The U.S. Justice Department told the justices in a brief filed Monday they should turn down the case down because the soldier in question, Army 1st Lt. Michael Behenna, escalated the conflict that led to the 2008 shooting death of Ali Mansur, The Oklahoman of Oklahoma City reported Tuesday.
Behenna's legal team, comprised of constitutional and military law experts, contends a ruling by the military court stripped the lieutenant and other soldiers of a vital right to defend themselves.
Behenna was convicted of unpremeditated murder and sentenced to 15 years in a military prison after prosecutors said he took the Iraqi terror suspect into custody, brought him to a remote location, forced him to strip naked and interrogated him at gunpoint.
Mansur was taken into custody near the scene of an improvised explosive device bombing. He threw a piece of concrete at Behenna and lunged for his gun. Behenna opened fire and killed Mansur.
The Court of Appeals for the Armed Forces, the highest military appeals court, narrowly upheld Behenna's conviction last year.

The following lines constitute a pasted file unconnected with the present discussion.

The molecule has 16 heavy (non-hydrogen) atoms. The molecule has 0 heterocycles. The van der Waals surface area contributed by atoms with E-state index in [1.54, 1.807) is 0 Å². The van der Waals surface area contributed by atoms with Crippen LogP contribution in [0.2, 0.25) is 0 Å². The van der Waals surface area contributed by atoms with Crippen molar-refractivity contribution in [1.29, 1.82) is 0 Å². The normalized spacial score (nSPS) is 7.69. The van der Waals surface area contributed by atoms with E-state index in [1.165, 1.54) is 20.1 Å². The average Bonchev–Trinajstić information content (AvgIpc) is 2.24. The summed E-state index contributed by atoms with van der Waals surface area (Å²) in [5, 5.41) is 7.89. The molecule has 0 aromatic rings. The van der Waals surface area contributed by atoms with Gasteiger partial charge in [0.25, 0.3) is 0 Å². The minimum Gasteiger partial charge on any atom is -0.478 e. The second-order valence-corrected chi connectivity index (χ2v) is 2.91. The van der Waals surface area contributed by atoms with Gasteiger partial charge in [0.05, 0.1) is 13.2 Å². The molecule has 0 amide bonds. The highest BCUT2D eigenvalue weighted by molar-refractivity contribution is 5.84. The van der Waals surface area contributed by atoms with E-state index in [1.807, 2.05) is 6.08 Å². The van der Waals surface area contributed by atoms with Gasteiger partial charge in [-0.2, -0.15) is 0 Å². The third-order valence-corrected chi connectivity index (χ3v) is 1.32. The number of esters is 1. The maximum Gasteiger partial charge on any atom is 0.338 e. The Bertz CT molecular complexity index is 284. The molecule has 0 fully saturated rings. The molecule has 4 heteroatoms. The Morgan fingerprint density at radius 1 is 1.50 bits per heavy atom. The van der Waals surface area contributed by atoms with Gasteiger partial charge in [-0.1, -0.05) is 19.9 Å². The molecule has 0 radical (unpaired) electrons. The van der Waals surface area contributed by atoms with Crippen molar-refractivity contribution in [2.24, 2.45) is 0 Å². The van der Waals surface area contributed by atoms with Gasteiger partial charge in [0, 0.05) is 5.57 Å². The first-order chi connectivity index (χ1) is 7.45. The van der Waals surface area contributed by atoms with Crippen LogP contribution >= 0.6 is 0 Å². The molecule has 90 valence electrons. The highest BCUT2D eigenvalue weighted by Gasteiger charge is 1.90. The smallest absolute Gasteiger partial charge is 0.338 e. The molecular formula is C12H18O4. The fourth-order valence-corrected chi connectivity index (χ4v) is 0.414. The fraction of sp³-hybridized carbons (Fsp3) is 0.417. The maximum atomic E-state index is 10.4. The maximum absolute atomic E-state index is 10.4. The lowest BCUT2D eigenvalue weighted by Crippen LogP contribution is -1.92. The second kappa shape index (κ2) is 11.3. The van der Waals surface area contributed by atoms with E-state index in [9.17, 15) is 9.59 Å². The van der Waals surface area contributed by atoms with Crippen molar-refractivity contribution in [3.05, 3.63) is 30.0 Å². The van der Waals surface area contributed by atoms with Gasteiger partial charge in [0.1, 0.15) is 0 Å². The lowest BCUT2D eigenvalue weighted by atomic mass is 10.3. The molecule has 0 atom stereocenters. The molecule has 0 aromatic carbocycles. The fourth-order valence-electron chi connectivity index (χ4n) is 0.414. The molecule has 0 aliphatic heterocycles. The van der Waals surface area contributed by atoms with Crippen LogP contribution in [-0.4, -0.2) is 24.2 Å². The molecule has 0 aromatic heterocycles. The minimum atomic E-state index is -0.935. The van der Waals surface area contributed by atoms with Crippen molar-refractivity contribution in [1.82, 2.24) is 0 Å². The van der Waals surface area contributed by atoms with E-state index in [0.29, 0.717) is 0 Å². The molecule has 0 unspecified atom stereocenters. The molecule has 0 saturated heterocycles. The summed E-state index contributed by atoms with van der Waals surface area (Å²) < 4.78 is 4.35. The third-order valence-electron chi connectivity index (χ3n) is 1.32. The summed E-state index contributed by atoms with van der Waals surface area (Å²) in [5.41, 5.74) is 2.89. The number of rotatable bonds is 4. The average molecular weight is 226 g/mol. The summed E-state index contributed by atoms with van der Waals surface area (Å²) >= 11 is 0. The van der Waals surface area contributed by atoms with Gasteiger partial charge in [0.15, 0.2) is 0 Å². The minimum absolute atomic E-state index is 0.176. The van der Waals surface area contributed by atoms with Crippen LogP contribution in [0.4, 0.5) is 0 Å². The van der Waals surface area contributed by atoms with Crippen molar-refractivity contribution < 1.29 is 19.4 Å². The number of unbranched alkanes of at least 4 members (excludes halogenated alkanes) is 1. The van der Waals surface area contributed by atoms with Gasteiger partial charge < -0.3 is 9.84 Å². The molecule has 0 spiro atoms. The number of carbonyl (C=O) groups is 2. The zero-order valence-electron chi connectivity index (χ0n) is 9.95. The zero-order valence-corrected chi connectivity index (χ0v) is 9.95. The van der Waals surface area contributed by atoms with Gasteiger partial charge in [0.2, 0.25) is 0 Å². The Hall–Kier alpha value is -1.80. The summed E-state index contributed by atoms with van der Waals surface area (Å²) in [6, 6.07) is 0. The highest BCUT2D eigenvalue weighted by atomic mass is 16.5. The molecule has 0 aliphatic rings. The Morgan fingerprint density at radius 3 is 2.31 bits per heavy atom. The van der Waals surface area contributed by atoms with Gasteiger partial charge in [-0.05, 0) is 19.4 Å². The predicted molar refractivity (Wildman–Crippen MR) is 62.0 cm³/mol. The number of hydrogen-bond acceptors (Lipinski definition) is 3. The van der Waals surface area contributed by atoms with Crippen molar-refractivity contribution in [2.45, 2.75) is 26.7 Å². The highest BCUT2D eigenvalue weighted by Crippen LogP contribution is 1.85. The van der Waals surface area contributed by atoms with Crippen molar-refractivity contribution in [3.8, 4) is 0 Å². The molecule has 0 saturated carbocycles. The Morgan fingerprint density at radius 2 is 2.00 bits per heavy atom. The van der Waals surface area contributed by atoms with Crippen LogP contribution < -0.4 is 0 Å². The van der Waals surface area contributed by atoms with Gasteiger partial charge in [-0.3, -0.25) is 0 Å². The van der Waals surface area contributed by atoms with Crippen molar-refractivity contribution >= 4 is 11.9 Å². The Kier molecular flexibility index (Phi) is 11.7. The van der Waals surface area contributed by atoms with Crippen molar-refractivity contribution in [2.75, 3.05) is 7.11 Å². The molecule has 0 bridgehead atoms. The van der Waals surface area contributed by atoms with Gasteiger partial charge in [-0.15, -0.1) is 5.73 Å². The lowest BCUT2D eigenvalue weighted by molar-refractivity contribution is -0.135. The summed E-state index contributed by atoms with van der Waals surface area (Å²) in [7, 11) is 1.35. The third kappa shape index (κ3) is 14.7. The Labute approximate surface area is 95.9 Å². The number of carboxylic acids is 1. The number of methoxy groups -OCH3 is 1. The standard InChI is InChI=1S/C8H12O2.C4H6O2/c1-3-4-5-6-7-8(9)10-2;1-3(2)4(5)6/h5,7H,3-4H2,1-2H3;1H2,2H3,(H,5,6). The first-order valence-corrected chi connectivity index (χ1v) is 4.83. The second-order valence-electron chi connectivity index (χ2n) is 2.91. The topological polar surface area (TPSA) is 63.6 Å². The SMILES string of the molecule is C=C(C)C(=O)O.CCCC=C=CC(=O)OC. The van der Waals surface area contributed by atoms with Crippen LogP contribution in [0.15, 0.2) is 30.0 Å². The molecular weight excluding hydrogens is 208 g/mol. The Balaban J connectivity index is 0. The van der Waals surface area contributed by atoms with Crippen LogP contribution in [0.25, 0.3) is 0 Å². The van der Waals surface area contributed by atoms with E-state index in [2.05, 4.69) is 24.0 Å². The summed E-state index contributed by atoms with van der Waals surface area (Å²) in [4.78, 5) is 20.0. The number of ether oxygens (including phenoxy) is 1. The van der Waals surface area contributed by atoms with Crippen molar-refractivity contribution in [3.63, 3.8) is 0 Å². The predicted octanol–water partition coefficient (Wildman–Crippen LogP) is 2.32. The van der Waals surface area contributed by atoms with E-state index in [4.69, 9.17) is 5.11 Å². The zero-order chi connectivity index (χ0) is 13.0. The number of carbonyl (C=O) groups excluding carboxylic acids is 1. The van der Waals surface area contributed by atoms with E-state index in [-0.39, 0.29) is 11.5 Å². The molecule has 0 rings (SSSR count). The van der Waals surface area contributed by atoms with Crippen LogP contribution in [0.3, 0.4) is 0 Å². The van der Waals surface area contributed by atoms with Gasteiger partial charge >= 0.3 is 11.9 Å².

"Even assuming for a moment that Mansur could have escalated the level of force, we conclude that a naked and unarmed individual in the desert does not escalate the level of force when he throws a piece of concrete at an initial aggressor in full battle attire, armed with a loaded pistol, and lunges for the pistol," the Court of Appeals for the Armed Forces said in its 3-2 ruling.
The Justice Department brief says Behenna, a native of Edmond, Okla., "forfeited his right to self-defense" when he began the interrogation at gunpoint and forced the man to strip.
The Supreme Court only hears a fraction of the cases for which lawyers seek an audience.
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